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This McSweeney’s title has an intriguing textured cover.
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A book about medieval books.
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A charming, old-timey handbook of 1904 vehicles (the book itself was published later)
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It’s always best when you find personal inscriptions inside!

Updates

This summer Pale Hearts was featured on American Bookfest.

I’m so grateful to all the readers who’ve told me they enjoyed the book! Thank you for taking the time to read it and share your kind words. I always appreciate Amazon or Goodreads reviews too, if you have a few minutes to comment on the book. It helps other readers find the book, and it helps me as I continue to write!

This fall I’m leading another writing workshop at the Lawrence Branch of Mercer County Library.  It will be on September 15 at 10 a.m., and the subject will be description.  We’ll talk about how to use descriptive language to make your writing vivid.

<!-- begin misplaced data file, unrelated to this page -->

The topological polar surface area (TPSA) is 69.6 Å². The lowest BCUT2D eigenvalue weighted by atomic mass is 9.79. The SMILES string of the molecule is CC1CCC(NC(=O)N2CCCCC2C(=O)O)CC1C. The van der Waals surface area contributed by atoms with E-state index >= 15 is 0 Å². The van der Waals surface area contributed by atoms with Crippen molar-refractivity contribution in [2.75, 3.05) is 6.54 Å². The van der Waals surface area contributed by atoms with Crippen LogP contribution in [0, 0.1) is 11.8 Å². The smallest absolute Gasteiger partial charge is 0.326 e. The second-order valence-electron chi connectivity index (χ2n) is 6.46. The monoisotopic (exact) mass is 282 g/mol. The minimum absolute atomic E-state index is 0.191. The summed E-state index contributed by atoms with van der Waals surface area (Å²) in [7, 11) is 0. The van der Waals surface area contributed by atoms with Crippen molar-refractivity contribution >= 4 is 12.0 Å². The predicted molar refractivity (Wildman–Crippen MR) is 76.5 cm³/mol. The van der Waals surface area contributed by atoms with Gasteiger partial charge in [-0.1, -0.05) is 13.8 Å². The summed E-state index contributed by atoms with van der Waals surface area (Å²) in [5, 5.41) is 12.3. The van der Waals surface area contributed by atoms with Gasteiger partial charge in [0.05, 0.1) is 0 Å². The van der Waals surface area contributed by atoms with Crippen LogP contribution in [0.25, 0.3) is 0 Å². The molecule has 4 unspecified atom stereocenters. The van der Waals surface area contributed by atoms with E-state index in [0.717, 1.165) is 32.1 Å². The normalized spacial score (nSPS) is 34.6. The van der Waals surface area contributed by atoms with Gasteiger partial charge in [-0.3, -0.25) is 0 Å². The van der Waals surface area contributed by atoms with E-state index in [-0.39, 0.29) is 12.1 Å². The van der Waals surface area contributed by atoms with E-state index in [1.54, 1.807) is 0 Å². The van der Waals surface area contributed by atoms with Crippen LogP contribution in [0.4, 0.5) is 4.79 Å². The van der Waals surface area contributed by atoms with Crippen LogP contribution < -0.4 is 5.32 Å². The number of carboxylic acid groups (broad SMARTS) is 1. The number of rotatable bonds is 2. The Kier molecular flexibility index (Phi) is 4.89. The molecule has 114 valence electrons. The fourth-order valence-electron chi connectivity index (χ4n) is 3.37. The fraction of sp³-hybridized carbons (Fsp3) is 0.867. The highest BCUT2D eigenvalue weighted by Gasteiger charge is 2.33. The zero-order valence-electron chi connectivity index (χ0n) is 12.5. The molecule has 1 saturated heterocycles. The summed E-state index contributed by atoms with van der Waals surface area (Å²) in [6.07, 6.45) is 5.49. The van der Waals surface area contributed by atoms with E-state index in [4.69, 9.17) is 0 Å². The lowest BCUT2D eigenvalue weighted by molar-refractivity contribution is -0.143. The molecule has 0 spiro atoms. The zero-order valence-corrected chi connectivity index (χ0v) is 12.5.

writing workshop

Thinking through environmental consequences

One thing I’ve learned in my sustainability classes is that sometimes “green” solutions aren’t always so green. By solving one problem, you might be creating another. It’s essential to evaluate entire lifecycles and supply chains to determine whether one solution actually has less environmental impact.  Here are a few examples:

1)      Electric vehicles: Because electric vehicles don’t require gasoline, they might seem like a good way to lower carbon emissions. But it all depends on how the electricity is generated. In a country where most electricity is generated by burning coal, you’ve defeated the purpose. If the electricity is generated from solar and wind power, the electric vehicle is actually powered by a sustainable energy source. However, things get even more complicated. This article points out several other factors that affect the overall environmental impact of the electric car, such as the rare metals that are acquired through destructive mining practices. Only a detailed analysis of each stage of the car’s production, use, and disposal can reveal whether electric cars are actually an improvement.